Neither one is a great answer, both break the flow of the game. Try to avoid the  whole thing by painting with broad strokes. This allows the Gm to only detail what has to be detailed as it comes up, and  will reduce the chances of unnecessary confusion. 
      • "You are in the fair city of Pan_Delver, the nearby river narrows here making this a fine area for water wheel milling. Speaking of milling, you can see smoke and flame rising from mill district, you can hear screaming.."
  • Think about TV.
    • Television, particularly American television often has programs that while episodic can each stand alone as an adventure in it's self. **Pace a one off like an episode of Magnum PI.
      I Call it the  Magnum rule(as of just now). 
      It goes like this Action, characters, problems, action, CHANGE, action, resolution.
    • The  show starts with some kind of action (In medias res remember), then the characters kibitz for a scene (HIGGINS!), a problem presents it's self, there's more action, the  problem changes unexpectedly, last action, the  problem resolves generaly with more kibitzing and  some good ole 1980's Magnum PI sexism, and chest hair.
      • You find a friends body on the beach, drowned and now being gnawed on by a shuaguin!
        You and the  party investigate.
        You find out others have drowned, Shaguin are afoot in the cove...
        Fight the Shaguin!
        Wait. It turns out the victims are being sacrificed too the sahguin by a cult? WTF Whose behind that.
        Attacked by the guards?
        The town Burger-mister is a shaguin worshiping  weirdo! Who knew! 
      • The point is the formula from just about any  action based, cereal TV show will work for a one shot D&D game with some tweaking. The  formula has been around for so long because it works. The opening action grabs people attention. The  Kibitzing develops characters and moves the  plot. The problem give the  payers something to work against, the change keeps people interest. It all works to make sure no one really has time to look away or change the channel, which in a one shot game is part of the challenge for the GM.
  • Use Monsters you know: 
    Familiar monster ..flesh golem
    • Simple enough. The GM should use monsters they don't have to look up. We all have a variety of monsters in our head that we have read so many times we can quote the relevant stats verbatim. Use them, or at least use monsters that you can aplly those stats to.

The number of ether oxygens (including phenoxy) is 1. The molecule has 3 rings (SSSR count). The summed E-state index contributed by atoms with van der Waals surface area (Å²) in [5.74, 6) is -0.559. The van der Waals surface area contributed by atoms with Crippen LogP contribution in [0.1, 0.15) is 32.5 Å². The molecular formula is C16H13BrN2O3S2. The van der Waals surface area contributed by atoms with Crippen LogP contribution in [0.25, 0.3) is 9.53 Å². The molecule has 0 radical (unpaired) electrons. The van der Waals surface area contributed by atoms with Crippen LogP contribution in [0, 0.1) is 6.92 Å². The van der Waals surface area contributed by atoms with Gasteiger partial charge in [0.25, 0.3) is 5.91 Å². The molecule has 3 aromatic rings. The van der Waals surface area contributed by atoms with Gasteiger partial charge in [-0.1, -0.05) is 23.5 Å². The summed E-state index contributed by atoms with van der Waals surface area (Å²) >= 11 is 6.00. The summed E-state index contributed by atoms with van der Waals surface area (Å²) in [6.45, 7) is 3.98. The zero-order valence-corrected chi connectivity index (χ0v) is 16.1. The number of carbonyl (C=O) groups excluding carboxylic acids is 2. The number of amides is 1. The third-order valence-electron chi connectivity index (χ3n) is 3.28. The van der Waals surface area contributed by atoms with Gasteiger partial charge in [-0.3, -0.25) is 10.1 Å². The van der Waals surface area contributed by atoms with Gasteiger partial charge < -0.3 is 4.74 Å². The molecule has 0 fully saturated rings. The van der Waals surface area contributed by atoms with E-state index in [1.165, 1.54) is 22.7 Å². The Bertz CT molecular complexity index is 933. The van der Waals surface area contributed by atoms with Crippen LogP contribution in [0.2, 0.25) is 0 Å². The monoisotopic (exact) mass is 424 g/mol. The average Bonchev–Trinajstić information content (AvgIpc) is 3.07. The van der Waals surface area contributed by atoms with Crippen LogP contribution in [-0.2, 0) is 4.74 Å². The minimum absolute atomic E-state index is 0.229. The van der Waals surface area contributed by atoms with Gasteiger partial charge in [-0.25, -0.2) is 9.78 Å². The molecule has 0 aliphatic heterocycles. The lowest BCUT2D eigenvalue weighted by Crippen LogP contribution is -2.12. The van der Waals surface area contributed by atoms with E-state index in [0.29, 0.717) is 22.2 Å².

• We know what an orc is. Will the players ever know or care if  the "fungoid mushroom warriors," have the same stats as orcs plus 1/2 damage form blunt, and a spore could save vs poison or take 1d8 damage?
  • Don't explain magic:
    • If there is a floating city in a one off don't spare any thought about why or how it floats. If teh GM says giant balloons ... fine what ever. Same goes for spells. use "spell like effects" often, just change the descriptions of a well known spell or make the whole thing up. Not every spell a monster tosses has to be in the PHB. Unless the characters have a legit chance of  gaining access to that spell it really does not matter exactly what it was.***
      • "The shaman waves his arms and speaks with a strange cadence, three ropes of green glowing energy snap viciously at your character,  you take 3d4+1 damage". 
      • That was magic missile with a strange description. It Auto hits, no save 1d4+1 damage, but the players woudl be like, "WTF was that?"
  • Roll with it.
    • The Gm has no Prep. That's not a problem that's a liberator.  Let the players determine what direction thing go. Run with them, not  at them. If every one is  having a good time and are engaged with the game, then things are working. Run with it. DON"T try to force the game in one direction or another. Without anything prepared to support a preconceived story line that tactic is just bound to crash and burn.
  • Take Notes /  leave things open ended.
    • A DM just never knows when her one shot game is going to grasp the  players so strongly that they want to come back to that place again. Use the one shot as a spring board to a more lengthy campaign one for which the GM will want to do a all that real prep work based off notes from a good improv game
As always thank you for reading.
Hope there is something to glean from all this.

*For setting up and running a long term campaign,  I would suggest checking out  Alexis Smolensk's blog "The Tao of D&D." He has put out more words about detailed world building than I ever could.

**This is because American media thinks we are all to dumb to follow a story form one episode to the next. So we get shows like Castle..and CSI.. and other absolute shit. (Post for another time.)

*** I make up spells constantly and sometimes the  players even end up having them, and it has never broken my game, some folks get to hung up on all that "But it's not in the book!! Balance will be destroyed!" drivel.

**** LOL, me giving out GM advice!  That's RICH.